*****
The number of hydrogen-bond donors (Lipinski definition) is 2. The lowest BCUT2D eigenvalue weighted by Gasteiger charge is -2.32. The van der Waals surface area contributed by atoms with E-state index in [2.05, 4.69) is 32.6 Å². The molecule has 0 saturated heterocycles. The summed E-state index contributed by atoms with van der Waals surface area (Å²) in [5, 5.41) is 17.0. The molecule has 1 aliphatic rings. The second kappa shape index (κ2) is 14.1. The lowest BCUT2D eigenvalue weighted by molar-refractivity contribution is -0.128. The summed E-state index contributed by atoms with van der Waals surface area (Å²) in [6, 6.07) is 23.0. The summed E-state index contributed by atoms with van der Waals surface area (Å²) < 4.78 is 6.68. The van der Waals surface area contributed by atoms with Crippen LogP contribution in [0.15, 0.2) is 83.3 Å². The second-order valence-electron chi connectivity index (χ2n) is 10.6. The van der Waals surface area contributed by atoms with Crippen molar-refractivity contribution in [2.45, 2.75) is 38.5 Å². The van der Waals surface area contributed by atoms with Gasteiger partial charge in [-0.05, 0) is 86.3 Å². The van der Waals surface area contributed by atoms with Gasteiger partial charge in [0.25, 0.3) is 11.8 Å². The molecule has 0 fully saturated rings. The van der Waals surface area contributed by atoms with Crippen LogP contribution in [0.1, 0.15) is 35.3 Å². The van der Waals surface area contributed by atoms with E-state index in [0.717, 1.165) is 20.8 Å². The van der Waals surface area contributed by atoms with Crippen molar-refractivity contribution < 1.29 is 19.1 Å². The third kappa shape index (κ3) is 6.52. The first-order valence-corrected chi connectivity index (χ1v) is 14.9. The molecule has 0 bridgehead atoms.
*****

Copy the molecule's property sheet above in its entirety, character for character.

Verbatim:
The number of hydrogen-bond donors (Lipinski definition) is 2. The lowest BCUT2D eigenvalue weighted by Gasteiger charge is -2.32. The van der Waals surface area contributed by atoms with E-state index in [2.05, 4.69) is 32.6 Å². The molecule has 0 saturated heterocycles. The summed E-state index contributed by atoms with van der Waals surface area (Å²) in [5, 5.41) is 17.0. The molecule has 1 aliphatic rings. The second kappa shape index (κ2) is 14.1. The lowest BCUT2D eigenvalue weighted by molar-refractivity contribution is -0.128. The summed E-state index contributed by atoms with van der Waals surface area (Å²) in [6, 6.07) is 23.0. The summed E-state index contributed by atoms with van der Waals surface area (Å²) < 4.78 is 6.68. The van der Waals surface area contributed by atoms with Crippen LogP contribution in [0.15, 0.2) is 83.3 Å². The second-order valence-electron chi connectivity index (χ2n) is 10.6. The van der Waals surface area contributed by atoms with Crippen molar-refractivity contribution in [2.45, 2.75) is 38.5 Å². The van der Waals surface area contributed by atoms with Gasteiger partial charge in [-0.05, 0) is 86.3 Å². The van der Waals surface area contributed by atoms with Gasteiger partial charge in [0.25, 0.3) is 11.8 Å². The molecule has 0 fully saturated rings. The van der Waals surface area contributed by atoms with Crippen LogP contribution in [0.1, 0.15) is 35.3 Å². The van der Waals surface area contributed by atoms with E-state index in [0.717, 1.165) is 20.8 Å². The van der Waals surface area contributed by atoms with Crippen molar-refractivity contribution < 1.29 is 19.1 Å². The third kappa shape index (κ3) is 6.52. The first-order valence-corrected chi connectivity index (χ1v) is 14.9. The molecule has 0 bridgehead atoms.